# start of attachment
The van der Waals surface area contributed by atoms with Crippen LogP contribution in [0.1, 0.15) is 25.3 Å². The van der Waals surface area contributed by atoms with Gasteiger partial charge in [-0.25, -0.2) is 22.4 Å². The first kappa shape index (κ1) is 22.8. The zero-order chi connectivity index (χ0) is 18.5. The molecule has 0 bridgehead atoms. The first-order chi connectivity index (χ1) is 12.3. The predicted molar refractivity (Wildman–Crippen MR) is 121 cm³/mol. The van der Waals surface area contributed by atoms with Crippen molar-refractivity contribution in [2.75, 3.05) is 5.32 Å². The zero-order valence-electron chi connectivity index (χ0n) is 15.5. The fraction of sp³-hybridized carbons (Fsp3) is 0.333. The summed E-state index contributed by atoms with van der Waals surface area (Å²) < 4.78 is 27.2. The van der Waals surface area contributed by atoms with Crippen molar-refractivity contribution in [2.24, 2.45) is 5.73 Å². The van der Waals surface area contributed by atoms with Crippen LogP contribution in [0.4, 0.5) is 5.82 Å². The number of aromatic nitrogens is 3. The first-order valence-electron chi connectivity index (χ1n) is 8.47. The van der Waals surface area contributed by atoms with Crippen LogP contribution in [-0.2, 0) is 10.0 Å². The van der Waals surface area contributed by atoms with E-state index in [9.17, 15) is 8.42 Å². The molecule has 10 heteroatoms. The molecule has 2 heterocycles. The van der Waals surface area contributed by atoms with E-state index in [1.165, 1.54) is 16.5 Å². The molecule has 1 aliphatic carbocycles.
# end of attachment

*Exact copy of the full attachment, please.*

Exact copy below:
The van der Waals surface area contributed by atoms with Crippen LogP contribution in [0.1, 0.15) is 25.3 Å². The van der Waals surface area contributed by atoms with Gasteiger partial charge in [-0.25, -0.2) is 22.4 Å². The first kappa shape index (κ1) is 22.8. The zero-order chi connectivity index (χ0) is 18.5. The molecule has 0 bridgehead atoms. The first-order chi connectivity index (χ1) is 12.3. The predicted molar refractivity (Wildman–Crippen MR) is 121 cm³/mol. The van der Waals surface area contributed by atoms with Crippen molar-refractivity contribution in [2.75, 3.05) is 5.32 Å². The zero-order valence-electron chi connectivity index (χ0n) is 15.5. The fraction of sp³-hybridized carbons (Fsp3) is 0.333. The summed E-state index contributed by atoms with van der Waals surface area (Å²) < 4.78 is 27.2. The van der Waals surface area contributed by atoms with Crippen molar-refractivity contribution in [2.24, 2.45) is 5.73 Å². The van der Waals surface area contributed by atoms with Crippen LogP contribution in [0.4, 0.5) is 5.82 Å². The number of aromatic nitrogens is 3. The first-order valence-electron chi connectivity index (χ1n) is 8.47. The van der Waals surface area contributed by atoms with Crippen LogP contribution in [-0.2, 0) is 10.0 Å². The van der Waals surface area contributed by atoms with E-state index in [9.17, 15) is 8.42 Å². The molecule has 10 heteroatoms. The molecule has 2 heterocycles. The van der Waals surface area contributed by atoms with E-state index in [1.165, 1.54) is 16.5 Å². The molecule has 1 aliphatic carbocycles.